We are met with a deluge of drums, explosions, and the unmistakable voice of Bono murmuring over the credits. The year is 1974 in Guilford England, the Irish Republic Army is as belligerent as ever, and right from the beginning director Jim Sheridan’s In the Name of the Father grabs hold of our attention.
But we actually become introduced to our story by backtracking. We meet our main hero and championing Gerry Conlon as a punk kid stuck in the thick of the IRA’s madness. His father, fearing for his son’s well-being after a close call, sends his boy off on a slow boat to England away from trouble, or so he thinks.
In England, Gerry and his bud Paul call on an old friend from back home and they soon become enamored by the world of free love, drugs, and communal living. Their soundtrack is the tunes of Dylan, the Kinks, and Hendrix. It’s a good gig sans bombs going off down the street.
But what follows is something out of some perverse nightmare. Upon a return trip back to Belfast Gerry finds his home raided and he ends up in the interrogation block being grilled by a group of less than sympathetic police attacking him with a barrage of insults and threats. This doesn’t just seem like an Irish-English problem. There’s so much hatred present and Conlon and three of his buddies get roped into signing confessions under duress.
It’s at this juncture that the film develops into a full-blown courtroom drama, but the nightmare is hardly over. Not only Gerry but his friends as well as his father, are all sent off to prison. Pleading innocence does no good. Being innocent is no good.
By the time he’s in prison, Gerry is all but fed up with the world. He’s hardened because as he sees it nothing in life is fair and so he will grin and bear it. He looks almost derisively at his father, a man still living as he always has, completely opposed to any rebellious or militant action. They have their share of familial conflict, but as Mr. Conlon becomes ill things begin to change, specifically in Gerry.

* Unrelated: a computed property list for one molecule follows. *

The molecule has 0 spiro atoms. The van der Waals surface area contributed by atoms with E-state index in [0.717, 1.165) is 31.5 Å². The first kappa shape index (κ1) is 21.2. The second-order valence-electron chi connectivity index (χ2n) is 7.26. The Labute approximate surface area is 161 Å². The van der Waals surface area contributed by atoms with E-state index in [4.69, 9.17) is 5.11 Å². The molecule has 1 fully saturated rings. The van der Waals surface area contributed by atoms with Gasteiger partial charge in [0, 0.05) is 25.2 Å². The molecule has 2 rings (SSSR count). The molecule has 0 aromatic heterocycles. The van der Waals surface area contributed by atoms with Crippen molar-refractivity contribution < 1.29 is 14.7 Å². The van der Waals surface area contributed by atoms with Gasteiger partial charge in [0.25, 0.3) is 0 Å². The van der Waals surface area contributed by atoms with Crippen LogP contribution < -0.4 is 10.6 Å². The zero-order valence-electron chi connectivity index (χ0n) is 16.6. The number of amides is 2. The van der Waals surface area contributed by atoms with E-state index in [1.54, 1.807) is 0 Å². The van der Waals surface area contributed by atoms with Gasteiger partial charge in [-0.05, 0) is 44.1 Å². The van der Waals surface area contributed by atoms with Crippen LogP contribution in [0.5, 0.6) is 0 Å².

He resolves to take up the cause once again if only for the sake of his father, and an audacious solicitor thinks she might just be the one to do it for him. So he ends up in court once more for another round, but this time, proceedings are invariably different. Still, utterly chaotic but a lot has changed for the better in 15 years.
Regrettably, this is a rather disjointed narrative that feels more like shoddy storytelling than a complex plotting device. The most glaring example involves Emma Thompson who is shown multiple times in the first half of the film but does not actually become deeply involved in the storyline until well after an hour in. After a promising beginning, the film does seem to succumb to a bit of melodrama as well that gets remedied by a happy ending.
However, as he has the habit of doing Daniel Day-Lewis falls so seamlessly into his role as the Irish lad from Belfast who was wrongly accused. His Irish brogue is second-nature and he jumps between rebelliousness and fear with tremendous skill due to the emotional range demanded by the role.
Just like Conlon’s own struggles, this film is a long hard grind. It’s not always pleasant, not always gripping, but it does have staying power. In the end, the performances of Daniel Day-Lewis and Pete Postlethwaite are worthy of our attention alone. The truth of the matter is that they are a truly dysfunctional father and son combination, but that makes them a gold mine for emotional depth. Their relationship becomes the major point of contention as they grapple with topics of justice and compassion.